across Glengyle and threw the long room into darkness as Father
Brown picked up the little illuminated pages to examine them.  He
spoke before the drift of darkness had passed; but it was the
voice of an utterly new man.

"Mr. Craven," said he, talking like a man ten years younger,
"you have got a legal warrant, haven't you, to go up and examine
that grave?  The sooner we do it the better, and get to the bottom
of this horrible affair.  If I were you I should start now."

"Now," repeated the astonished detective, "and why now?"

"Because this is serious," answered Brown; "this is not spilt
snuff or loose pebbles, that might be there for a hundred reasons.
There is only one reason I know of for this being done; and the
reason goes down to the roots of the world.  These religious
pictures are not just dirtied or torn or scrawled over, which
might be done in idleness or bigotry, by children or by
Protestants.  These have been treated very carefully--and very
queerly.  In every place where the great ornamented name of God
comes in the old illuminations it has been elaborately taken out.
The only other thing that has been removed is the halo round the
head of the Child Jesus.  Therefore, I say, let us get our warrant
and our spade and our hatchet, and go up and break open that
coffin."

"What do you mean?" demanded the London officer.

"I mean," answered the little priest, and his voice seemed to
rise slightly in the roar of the gale.  "I mean that the great
devil of the universe may be sitting on the top tower of this
castle at this moment, as big as a hundred elephants, and roaring
like the Apocalypse.  There is black magic somewhere at the bottom
of this."

"Black magic," repeated Flambeau in a low voice, for he was
too enlightened a man not to know of such things; "but what can
these other things mean?"

"Oh, something damnable, I suppose," replied Brown impatiently.
"How should I know?  How can I guess all their mazes down below?
Perhaps you can make a torture out of snuff and bamboo.  Perhaps
lunatics lust after wax and steel filings.  Perhaps there is a
maddening drug made of lead pencils!  Our shortest cut to the
mystery is up the hill to the grave."

His comrades hardly knew that they had obeyed and followed him
till a blast of the night wind nearly flung them on their faces in
the garden.  Nevertheless they had obeyed him like automata; for
Craven found a hatchet in his hand, and the warrant in his pocket;
Flambeau was carrying the heavy spade of the strange gardener;
Father Brown was carrying the little gilt book from which had been
torn the name of God.

The path up the hill to the churchyard was crooked but short;
only under that stress of wind it seemed laborious and long.  Far
as the eye could see, farther and farther as they mounted the
slope, were seas beyond seas of pines, now all aslope one way
under the wind.  And that universal gesture seemed as vain as it
was vast, as vain as if that wind were whistling about some
unpeopled and purposeless planet.  Through all that infinite
growth of grey-blue forests sang, shrill and high, that ancient
sorrow that is in the heart of all heathen things.  One could
fancy that the voices from the under world of unfathomable foliage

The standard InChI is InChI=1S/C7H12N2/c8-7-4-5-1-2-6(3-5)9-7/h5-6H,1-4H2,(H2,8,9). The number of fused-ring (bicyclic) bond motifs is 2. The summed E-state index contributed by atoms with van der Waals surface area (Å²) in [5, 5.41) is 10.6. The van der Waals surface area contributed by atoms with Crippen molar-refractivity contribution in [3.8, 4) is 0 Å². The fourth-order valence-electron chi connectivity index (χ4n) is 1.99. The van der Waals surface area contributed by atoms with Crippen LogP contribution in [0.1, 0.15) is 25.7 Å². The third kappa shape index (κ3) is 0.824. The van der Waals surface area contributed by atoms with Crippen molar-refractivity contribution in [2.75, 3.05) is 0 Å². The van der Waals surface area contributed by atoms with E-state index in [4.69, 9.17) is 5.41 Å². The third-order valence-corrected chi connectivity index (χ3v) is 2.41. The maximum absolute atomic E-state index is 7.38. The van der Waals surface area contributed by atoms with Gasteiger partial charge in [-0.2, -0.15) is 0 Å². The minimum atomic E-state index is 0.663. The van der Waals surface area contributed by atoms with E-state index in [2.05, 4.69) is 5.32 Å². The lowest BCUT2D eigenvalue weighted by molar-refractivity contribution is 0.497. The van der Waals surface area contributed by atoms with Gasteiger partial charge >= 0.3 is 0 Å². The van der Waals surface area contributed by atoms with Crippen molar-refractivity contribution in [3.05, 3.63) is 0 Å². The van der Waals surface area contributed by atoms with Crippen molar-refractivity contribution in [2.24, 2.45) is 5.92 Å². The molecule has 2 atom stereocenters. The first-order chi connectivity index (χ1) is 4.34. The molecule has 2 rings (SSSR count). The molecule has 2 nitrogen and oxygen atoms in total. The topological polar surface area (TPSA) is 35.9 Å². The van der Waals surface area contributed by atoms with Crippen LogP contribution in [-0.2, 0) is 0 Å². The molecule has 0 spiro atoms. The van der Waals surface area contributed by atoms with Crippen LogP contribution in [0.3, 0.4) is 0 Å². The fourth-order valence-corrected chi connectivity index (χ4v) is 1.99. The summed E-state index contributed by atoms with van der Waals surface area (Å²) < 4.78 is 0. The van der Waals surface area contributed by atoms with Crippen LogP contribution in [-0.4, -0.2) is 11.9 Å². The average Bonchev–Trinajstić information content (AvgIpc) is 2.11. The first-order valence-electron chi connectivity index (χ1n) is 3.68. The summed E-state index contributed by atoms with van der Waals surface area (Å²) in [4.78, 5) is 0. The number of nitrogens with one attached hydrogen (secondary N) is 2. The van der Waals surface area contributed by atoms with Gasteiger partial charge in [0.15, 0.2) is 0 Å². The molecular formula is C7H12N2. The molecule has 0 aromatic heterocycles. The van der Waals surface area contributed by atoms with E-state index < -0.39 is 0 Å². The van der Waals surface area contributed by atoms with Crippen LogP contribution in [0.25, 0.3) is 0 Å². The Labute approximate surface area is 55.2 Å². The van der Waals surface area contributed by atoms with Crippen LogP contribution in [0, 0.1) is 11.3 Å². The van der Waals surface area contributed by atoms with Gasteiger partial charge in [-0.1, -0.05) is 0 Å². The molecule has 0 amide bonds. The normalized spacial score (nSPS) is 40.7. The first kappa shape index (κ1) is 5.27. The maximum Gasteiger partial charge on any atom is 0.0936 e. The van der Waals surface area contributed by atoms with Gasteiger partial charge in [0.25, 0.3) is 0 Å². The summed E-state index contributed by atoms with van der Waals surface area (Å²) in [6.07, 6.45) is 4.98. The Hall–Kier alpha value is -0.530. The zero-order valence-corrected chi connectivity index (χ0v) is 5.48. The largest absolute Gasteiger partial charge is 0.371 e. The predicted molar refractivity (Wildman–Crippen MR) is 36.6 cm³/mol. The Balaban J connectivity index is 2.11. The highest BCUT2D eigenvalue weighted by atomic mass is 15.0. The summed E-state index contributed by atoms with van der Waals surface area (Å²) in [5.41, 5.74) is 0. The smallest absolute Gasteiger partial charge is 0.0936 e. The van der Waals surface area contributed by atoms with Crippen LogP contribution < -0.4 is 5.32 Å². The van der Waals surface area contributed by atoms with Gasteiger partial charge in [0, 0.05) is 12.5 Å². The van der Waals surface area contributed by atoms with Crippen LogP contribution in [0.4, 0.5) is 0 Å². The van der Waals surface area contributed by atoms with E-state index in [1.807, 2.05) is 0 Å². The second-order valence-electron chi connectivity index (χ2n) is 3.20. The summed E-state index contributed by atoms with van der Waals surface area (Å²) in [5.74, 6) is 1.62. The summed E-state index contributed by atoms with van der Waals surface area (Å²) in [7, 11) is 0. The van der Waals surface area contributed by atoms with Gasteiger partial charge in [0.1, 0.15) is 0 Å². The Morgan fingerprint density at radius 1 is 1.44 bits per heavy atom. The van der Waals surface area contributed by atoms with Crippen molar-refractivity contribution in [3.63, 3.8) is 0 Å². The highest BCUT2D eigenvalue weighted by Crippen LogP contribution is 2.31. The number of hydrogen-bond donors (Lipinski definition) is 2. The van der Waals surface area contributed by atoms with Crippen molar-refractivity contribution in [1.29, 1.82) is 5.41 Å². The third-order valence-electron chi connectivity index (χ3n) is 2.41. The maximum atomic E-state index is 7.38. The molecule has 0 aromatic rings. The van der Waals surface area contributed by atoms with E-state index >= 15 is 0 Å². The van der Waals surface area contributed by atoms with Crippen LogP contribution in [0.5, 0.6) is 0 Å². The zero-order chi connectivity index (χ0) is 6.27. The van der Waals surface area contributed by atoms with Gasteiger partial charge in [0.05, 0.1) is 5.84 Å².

were cries of the lost and wandering pagan gods: gods who had gone
roaming in that irrational forest, and who will never find their
way back to heaven.

"You see," said Father Brown in low but easy tone, "Scotch
people before Scotland existed were a curious lot.  In fact,
they're a curious lot still.  But in the prehistoric times I fancy
they really worshipped demons.  That," he added genially, "is why
they jumped at the Puritan theology."

"My friend," said Flambeau, turning in a kind of fury, "what
does all that snuff mean?"

"My friend," replied Brown, with equal seriousness, "there is
one mark of all genuine religions: materialism.  Now, devil-worship
is a perfectly genuine religion."

They had come up on the grassy scalp of the hill, one of the
few bald spots that stood clear of the crashing and roaring pine
forest.  A mean enclosure, partly timber and partly wire, rattled
in the tempest to tell them the border of the graveyard.  But by
the time Inspector Craven had come to the corner of the grave,
and Flambeau had planted his spade point downwards and leaned on
it, they were both almost as shaken as the shaky wood and wire.
At the foot of the grave grew great tall thistles, grey and silver
in their decay.  Once or twice, when a ball of thistledown broke
under the breeze and flew past him, Craven jumped slightly as if
it had been an arrow.

Flambeau drove the blade of his spade through the whistling
grass into the wet clay below.  Then he seemed to stop and lean on
it as on a staff.

"Go on," said the priest very gently.  "We are only trying to
find the truth.  What are you afraid of?"

"I am afraid of finding it," said Flambeau.

The London detective spoke suddenly in a high crowing voice
that was meant to be conversational and cheery.  "I wonder why he
really did hide himself like that.  Something nasty, I suppose;
was he a leper?"

"Something worse than that," said Flambeau.

"And what do you imagine," asked the other, "would be worse
than a leper?"

"I don't imagine it," said Flambeau.

He dug for some dreadful minutes in silence, and then said in
a choked voice, "I'm afraid of his not being the right shape."

"Nor was that piece of paper, you know," said Father Brown